Seven years ago, television was graced with what many now consider the best TV series about a high school teacher turned meth cook of all time. Just in 2013, “Breaking Bad” series creator Vince Gilligan was here at UF with the Accent Speaker’s Bureau, where he answered questions about the show and his creative process.
The Avenue | Movies And Tv
Six years, 121 episodes, 700-plus musical numbers, numerous casting changes and one quarterback: Fox’s groundbreaking musical dramedy “Glee” has made statements, stumbled along the path and ultimately found its footing in something that has remained with the show from beginning to end — heart.
While we’re all used to shows like “House of Cards” and “Orange Is the New Black,” it’s about time we pay our respects to one of the earlier Netflix binge-watching extravaganzas: when the fourth season of “Arrested Development” premiered on Netflix after being canceled in 2006. While the fourth season took some adjusting to — even Gob might not have watched it on a dare — the cult classic holds a special place in our hearts nonetheless. So, for all those who miss watching possibly the worst family in America and need a way to justify failing exams, here’s a game that’ll leave you saying: “I’ve made a huge mistake.”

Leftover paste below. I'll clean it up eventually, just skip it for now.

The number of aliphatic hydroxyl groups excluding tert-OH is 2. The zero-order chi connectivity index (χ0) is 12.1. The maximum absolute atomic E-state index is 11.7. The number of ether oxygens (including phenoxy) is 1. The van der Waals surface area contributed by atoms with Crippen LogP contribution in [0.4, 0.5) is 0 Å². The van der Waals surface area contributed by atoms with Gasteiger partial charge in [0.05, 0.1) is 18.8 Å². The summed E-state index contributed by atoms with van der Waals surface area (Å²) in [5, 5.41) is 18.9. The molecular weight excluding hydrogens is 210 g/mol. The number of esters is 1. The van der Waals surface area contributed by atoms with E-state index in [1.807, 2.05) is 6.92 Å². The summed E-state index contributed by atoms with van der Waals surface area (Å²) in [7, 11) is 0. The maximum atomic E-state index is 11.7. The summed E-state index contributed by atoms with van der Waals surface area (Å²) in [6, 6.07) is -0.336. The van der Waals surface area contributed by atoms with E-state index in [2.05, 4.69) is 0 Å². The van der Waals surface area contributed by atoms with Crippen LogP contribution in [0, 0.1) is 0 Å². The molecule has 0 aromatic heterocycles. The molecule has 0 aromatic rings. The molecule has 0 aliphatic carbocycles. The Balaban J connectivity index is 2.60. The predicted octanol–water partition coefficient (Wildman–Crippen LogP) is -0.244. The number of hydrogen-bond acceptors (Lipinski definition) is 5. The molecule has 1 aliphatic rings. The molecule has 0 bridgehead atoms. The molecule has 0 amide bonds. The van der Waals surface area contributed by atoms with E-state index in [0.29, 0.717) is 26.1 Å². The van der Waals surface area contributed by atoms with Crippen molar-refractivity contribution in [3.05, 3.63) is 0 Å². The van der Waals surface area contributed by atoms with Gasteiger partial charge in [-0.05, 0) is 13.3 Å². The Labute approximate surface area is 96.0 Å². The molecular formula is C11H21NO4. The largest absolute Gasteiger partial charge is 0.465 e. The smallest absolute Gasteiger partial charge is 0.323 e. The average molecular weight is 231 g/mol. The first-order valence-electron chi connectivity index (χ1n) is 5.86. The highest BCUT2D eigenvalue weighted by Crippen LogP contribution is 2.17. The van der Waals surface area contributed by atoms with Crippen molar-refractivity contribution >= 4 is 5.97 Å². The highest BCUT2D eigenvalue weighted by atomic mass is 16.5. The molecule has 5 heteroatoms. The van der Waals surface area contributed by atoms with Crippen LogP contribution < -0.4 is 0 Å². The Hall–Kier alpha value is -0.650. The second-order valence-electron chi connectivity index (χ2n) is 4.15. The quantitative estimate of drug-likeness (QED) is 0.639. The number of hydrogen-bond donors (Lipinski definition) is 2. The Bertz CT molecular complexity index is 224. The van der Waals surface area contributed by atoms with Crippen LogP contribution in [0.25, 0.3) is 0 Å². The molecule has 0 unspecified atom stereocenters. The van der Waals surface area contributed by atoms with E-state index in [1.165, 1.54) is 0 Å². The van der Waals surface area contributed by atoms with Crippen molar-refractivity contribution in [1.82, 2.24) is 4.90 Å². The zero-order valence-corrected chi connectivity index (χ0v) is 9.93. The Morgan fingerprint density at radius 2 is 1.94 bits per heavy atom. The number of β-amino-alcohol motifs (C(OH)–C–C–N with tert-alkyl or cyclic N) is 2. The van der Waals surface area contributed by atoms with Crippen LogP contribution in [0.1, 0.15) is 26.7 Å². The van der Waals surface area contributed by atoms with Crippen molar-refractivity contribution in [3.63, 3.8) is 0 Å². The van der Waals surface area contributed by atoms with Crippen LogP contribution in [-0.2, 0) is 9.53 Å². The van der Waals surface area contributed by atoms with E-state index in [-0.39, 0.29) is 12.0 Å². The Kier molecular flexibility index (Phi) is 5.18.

You may know him as Ed from the 2004 film “Shaun of the Dead” or the voice of Flynn from “Ice Age: Continental Drift.” But even though he’s mainly known for his roles in British comedies and being Simon Pegg’s closest pal, Nick Frost has teamed up with Vince Vaughn and Dave Franco in “Unfinished Business,” which was released in theaters March 6. Keep reading if you want to hear all about Nick’s latest American film, how he prepared for his role, how he balances out being an actor and a family man and his plans for the future.
In the season-long trek from movie screens to center stage, all of the surprises, snubs and shenanigans of the 2015 awards season arrived at the pinnacle of the Hollywood trophy hunt — the Academy Awards. The most prestigious (and longest) ceremony in Hollywood, hosted this year by Neil Patrick Harris, had no shortage of the aforementioned traits — and then some.